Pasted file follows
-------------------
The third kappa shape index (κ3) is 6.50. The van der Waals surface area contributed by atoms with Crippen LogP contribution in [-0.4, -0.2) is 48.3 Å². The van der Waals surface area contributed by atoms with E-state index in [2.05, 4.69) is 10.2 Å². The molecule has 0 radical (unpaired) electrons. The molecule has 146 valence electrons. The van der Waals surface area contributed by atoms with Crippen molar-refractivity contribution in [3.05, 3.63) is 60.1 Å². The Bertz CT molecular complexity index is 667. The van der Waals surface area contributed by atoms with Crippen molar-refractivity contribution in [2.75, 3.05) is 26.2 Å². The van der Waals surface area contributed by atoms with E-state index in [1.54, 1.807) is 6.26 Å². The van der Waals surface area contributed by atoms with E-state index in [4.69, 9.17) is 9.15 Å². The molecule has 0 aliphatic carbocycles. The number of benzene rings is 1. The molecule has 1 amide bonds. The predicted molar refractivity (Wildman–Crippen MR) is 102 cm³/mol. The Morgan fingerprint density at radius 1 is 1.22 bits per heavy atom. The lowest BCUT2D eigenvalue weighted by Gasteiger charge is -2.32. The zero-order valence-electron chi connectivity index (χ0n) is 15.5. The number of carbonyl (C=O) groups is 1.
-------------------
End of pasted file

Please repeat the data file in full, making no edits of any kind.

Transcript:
The third kappa shape index (κ3) is 6.50. The van der Waals surface area contributed by atoms with Crippen LogP contribution in [-0.4, -0.2) is 48.3 Å². The van der Waals surface area contributed by atoms with E-state index in [2.05, 4.69) is 10.2 Å². The molecule has 0 radical (unpaired) electrons. The molecule has 146 valence electrons. The van der Waals surface area contributed by atoms with Crippen molar-refractivity contribution in [3.05, 3.63) is 60.1 Å². The Bertz CT molecular complexity index is 667. The van der Waals surface area contributed by atoms with Crippen molar-refractivity contribution in [2.75, 3.05) is 26.2 Å². The van der Waals surface area contributed by atoms with E-state index in [1.54, 1.807) is 6.26 Å². The van der Waals surface area contributed by atoms with E-state index in [4.69, 9.17) is 9.15 Å². The molecule has 0 aliphatic carbocycles. The number of benzene rings is 1. The molecule has 1 amide bonds. The predicted molar refractivity (Wildman–Crippen MR) is 102 cm³/mol. The Morgan fingerprint density at radius 1 is 1.22 bits per heavy atom. The lowest BCUT2D eigenvalue weighted by Gasteiger charge is -2.32. The zero-order valence-electron chi connectivity index (χ0n) is 15.5. The number of carbonyl (C=O) groups is 1.